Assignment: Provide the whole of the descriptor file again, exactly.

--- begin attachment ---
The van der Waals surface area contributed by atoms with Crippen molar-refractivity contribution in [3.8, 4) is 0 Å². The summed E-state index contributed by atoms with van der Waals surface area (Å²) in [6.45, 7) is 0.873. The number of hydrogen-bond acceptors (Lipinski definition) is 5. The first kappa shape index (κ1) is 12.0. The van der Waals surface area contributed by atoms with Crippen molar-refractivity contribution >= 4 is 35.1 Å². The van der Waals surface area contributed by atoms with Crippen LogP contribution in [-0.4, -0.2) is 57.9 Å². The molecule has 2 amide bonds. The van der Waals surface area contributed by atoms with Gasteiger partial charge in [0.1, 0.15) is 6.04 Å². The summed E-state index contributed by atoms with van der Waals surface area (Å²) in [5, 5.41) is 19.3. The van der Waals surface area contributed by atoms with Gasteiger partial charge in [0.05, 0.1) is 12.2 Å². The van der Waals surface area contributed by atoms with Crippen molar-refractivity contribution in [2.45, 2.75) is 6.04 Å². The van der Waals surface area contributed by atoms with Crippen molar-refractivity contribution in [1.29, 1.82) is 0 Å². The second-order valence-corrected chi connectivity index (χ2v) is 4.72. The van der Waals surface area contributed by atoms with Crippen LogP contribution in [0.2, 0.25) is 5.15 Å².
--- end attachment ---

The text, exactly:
The van der Waals surface area contributed by atoms with Crippen molar-refractivity contribution in [3.8, 4) is 0 Å². The summed E-state index contributed by atoms with van der Waals surface area (Å²) in [6.45, 7) is 0.873. The number of hydrogen-bond acceptors (Lipinski definition) is 5. The first kappa shape index (κ1) is 12.0. The van der Waals surface area contributed by atoms with Crippen molar-refractivity contribution >= 4 is 35.1 Å². The van der Waals surface area contributed by atoms with Crippen LogP contribution in [-0.4, -0.2) is 57.9 Å². The molecule has 2 amide bonds. The van der Waals surface area contributed by atoms with Gasteiger partial charge in [0.1, 0.15) is 6.04 Å². The summed E-state index contributed by atoms with van der Waals surface area (Å²) in [5, 5.41) is 19.3. The van der Waals surface area contributed by atoms with Gasteiger partial charge in [0.05, 0.1) is 12.2 Å². The van der Waals surface area contributed by atoms with Crippen molar-refractivity contribution in [2.45, 2.75) is 6.04 Å². The van der Waals surface area contributed by atoms with Crippen molar-refractivity contribution in [1.29, 1.82) is 0 Å². The second-order valence-corrected chi connectivity index (χ2v) is 4.72. The van der Waals surface area contributed by atoms with Crippen LogP contribution in [0.2, 0.25) is 5.15 Å².